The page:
Dude, chill out. It's a shirt, not a meta-statement of my soul.
So where would these people have me buy clothes then? Overpriced boutiques? Salvation Army stores? If it comes from Old Navy, but I find it on the street, is that OK?
Excuse me for wanting to have nice-looking and comfortable clothing at a reasonable price. I have neither the time nor skill to make my own ... I'm too busy working, reading about ancient history and culture (my hobby, as it were), listening to music, watching movies, going to museums, traveling to new places and -- oh, wait, I can't be doing all that and shop at Old Navy/Gap/Banana Republic too!
I must be hallucinating from all the fumes coming off the new clothes I just bought.
-- Eric Kingsley
So essentially, what you're saying is, people who buy into the idea that shopping at Old Navy or Ikea is cool are actually uncool -- they just don't know it because they're not in touch with "real" culture (which would be -- what, exactly?). Wow, thanks for the insight. I hadn't realized that buying a couple of couches at Ikea means I have become a marketing automaton. Should I have bought them at JC Penney instead? And what would that prove if I had? I mean, I enjoy Adbusters as much as the next gal, but I guess I should give up on the fancy book learnin' and start watching some more Must-See TV instead, since I obviously can't resist its charms.
-- Amanda Holm
I think many of the people quoted in this article are missing the point. I only wish there had been an Old Navy when I was in high school 12 years ago, so I wouldn't have been subjected to wearing clothing from Kmart, Wal-Mart and Sears. We were not particularly wealthy growing up. For years, my friends and I have wondered why manufacturers couldn't make inexpensive clothes that still looked good, but it was as if an assumption was made that people without money lacked taste. Now at least there is an option.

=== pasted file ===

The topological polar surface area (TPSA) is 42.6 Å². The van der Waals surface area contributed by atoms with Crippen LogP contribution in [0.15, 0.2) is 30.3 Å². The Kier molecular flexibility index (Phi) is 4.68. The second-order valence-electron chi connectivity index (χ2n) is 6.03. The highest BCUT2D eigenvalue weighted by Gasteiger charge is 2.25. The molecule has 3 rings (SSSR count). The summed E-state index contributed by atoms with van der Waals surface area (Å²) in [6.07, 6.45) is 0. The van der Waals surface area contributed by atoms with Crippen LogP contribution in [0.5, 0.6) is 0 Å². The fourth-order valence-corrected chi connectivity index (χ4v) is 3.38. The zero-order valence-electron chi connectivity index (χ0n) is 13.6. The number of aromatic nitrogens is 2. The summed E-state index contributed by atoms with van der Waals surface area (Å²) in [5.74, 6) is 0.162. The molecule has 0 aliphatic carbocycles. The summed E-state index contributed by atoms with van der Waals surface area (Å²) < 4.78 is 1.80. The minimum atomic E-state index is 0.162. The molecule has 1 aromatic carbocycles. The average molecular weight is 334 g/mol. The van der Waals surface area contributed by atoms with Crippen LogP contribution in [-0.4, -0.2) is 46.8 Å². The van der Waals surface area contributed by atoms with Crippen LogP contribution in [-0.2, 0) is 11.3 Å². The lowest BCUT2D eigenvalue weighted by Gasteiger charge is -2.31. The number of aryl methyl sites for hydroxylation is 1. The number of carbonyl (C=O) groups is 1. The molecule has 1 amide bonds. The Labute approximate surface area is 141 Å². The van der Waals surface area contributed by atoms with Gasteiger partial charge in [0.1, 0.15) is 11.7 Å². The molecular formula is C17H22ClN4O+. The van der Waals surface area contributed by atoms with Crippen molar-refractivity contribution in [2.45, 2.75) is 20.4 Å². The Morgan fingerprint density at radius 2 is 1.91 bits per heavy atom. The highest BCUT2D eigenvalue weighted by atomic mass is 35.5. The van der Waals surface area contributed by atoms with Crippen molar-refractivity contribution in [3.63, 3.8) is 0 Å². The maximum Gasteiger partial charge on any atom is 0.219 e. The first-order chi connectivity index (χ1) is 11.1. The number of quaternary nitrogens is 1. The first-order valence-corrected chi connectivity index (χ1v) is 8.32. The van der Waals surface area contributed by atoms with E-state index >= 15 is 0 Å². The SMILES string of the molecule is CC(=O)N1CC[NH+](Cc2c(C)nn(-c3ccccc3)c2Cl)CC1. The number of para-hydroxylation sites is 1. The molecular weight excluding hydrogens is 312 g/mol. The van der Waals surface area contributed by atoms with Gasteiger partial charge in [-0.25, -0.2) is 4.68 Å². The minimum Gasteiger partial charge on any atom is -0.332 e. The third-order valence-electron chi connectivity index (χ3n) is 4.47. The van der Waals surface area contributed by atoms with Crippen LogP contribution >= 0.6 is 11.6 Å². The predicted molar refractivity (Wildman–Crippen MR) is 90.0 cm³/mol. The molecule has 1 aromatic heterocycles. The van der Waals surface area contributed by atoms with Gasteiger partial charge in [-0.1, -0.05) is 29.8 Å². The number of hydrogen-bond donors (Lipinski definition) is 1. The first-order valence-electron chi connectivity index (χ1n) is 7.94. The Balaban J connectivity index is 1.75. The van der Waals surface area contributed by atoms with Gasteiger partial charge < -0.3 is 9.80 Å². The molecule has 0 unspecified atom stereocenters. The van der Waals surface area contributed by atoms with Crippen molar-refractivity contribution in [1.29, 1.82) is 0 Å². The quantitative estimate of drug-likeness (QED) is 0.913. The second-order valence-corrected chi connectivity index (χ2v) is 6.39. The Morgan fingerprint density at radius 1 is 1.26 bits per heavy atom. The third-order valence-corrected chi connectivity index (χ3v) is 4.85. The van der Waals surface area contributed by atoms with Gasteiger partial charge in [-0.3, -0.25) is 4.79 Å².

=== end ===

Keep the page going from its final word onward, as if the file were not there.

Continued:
Also, I think you may be underestimating the consumer. It's hardly a scientific sample, but no one I know buys their entire wardrobe at Old Navy, the Gap or any other single store. They canvas the stores for items that reflect their taste and personality. If they end up looking like the next person in line, then it is a statement of their taste, not an indictment of the retail industry.
-- Robert James
You're offended by the fact that a corporation is trying to make money by luring people to their store and trying to keep them there? That, I believe, is one of the main goals of a company. As for buying into prepackaged hipness, you don't have to buy anything you don't want. Last I heard, we still have free will.
-- Matthew E. Dawson
Where is the social tragedy of people wanting to paint themselves from the same bucket? People have always done this. Old Navy and Ikea are but tribalism on a commercial scale. Creativity is a basic human drive, but it is also one that demands much of the soul. Most people are essentially lazy, and if they can satisfy their creative urge through easy fixes at Ikea, let them. If there were not darkness, how would we know light? If there were not Old Navy, who of the truly hip among you would stand out?
-- Jeff Crook
Damien Cave makes some excellent points about how mega-chains like Old Navy and Ikea take blatant consumerism and cloak it in the polar-fleeced, wood-grain veneer of "cool." But he also underestimates the average consumer's awareness of this coverup. Virtually everyone I know who shops at these stores (and since I work with college students, that means most everyone I know) understands that the shopping experience offered by these chains pushes conformity, not to mention lower-quality products. Still, people who don't make a lot of money need to wear clothes, and need to furnish their overpriced little apartments -- so where else does Cave propose we go to find these things? My point is, while these chains prey on our consumerist desires, they also fulfill them better than anything else out there right now. Trust me, if there was a better alternative available, most of us would take advantage of it.
-- Sarah Gold
Damien Cave's excellent critique of the brand meccas in our midst pointed out many of the traps of modern capitalism. During the Cold War, many conservatives lamented the creeping devastation of "soulless materialism under Communism." Why aren't the same folks concerned about the soul-killing effects of spiritual death under rampant capitalism? Is it because our economy depends on this carnival of empty promises, shoddy goods and infantile distractions? Shame.
-- Keith Schuerholz